While a steadily growing number of organizations have been moving their resources offshore, it still remains an involved, high-risk decision.
Most companies consider moving at least some of their workload offshore for cost reduction and “follow the sun” coverage for support staff. I’ve worked with companies of all sizes to integrate offshore teams, and what I’ve found interesting is the common challenges they have. Most notably, they cite while labor costs are lower, product quality decreases, and projects take longer to complete. As a consequence, onshore rework to correct offshore defects erodes the cost savings offered by offshoring. Projects take longer to complete, deadlines are missed, and team morale suffers.
Pride and Prejudice
One client of mine, a publicly traded e-commerce company, engaged a team in India to handle bug fixes and some new development work. The team here in the US thumbed their noses at the idea, steadfast in their prejudice that “those people in India” lacked the skill to do the work. The onshore team viewed the offshore team as a threat to their jobs, and the onshore didn’t participate enthusiastically in the relationship.
I insisted that the offshore team was not there to steal their jobs, but rather to free them from less interesting work. The onshore team could then focus on higher value projects, where their expensive skills and institutional knowledge of the company could best be capitalized upon. In addition, core development was kept onshore, where at least one leader/senior developer was responsible. Without a control like this, it’s impossible to know if the product you’re receiving from offshore is of any quality.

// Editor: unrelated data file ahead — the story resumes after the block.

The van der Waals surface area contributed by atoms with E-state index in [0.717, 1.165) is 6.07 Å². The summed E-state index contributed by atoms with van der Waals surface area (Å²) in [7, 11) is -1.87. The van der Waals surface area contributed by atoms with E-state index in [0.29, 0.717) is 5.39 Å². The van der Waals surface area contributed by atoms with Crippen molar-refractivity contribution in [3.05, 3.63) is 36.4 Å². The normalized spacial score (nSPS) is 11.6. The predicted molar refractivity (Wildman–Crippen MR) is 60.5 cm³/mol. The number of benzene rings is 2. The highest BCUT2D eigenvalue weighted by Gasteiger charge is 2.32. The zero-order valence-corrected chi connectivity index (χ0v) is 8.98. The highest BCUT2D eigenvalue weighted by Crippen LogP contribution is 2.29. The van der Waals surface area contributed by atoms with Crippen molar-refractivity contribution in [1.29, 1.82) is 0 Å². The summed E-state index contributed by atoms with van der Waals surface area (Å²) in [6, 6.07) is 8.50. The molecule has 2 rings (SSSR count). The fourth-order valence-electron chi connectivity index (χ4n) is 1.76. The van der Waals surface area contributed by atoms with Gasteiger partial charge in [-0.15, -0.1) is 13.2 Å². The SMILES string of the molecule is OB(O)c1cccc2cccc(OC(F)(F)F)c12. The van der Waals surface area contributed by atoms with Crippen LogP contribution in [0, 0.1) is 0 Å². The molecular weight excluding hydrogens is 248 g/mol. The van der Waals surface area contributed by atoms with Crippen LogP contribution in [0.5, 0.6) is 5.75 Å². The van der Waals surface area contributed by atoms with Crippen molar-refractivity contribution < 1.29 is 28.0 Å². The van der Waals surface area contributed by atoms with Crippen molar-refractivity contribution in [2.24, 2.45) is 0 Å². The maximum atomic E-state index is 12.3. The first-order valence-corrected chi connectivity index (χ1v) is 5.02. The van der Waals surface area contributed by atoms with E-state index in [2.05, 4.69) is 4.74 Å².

This is the number one reason why offshoring will fail. With a team half a world and half a day away, there is little overlap in the teams’ work days in which to share information. Here is where a solid process, and the collaboration tools to enable it are most valuable.
Here are some tools and techniques that work for my clients:
Choose the right offshore partner
When selecting an offshore vendor, seek a partner that understands and adheres to agile practices such as test-driven development and continuous integration testing. The remote team also needs to be managed locally. That is, they need they need a local leader that they report to. This further minimizes communication complexity.
Get the right people on the bus
Product Managers at home must understand iterative and progressive development, minimal viable product, and how to prioritize a product backlogs. You want very short sprints (1-2 weeks long) and tight feedback loops. It’s not about having someone offshore that never makes a single mistake, it’s that the mistakes must be easily found and quickly fixed. And for that, you need practical use of Agile tools and techniques. Apply these same tactics both onshore and offshore.
Success, not perfection, is an incremental process. If you stick to these basic assumptions, you should be able to work offshore with great results. Give me a call, and I can help you choose what’s best for your team.
© 2015 Mark Richman. All Rights Reserved.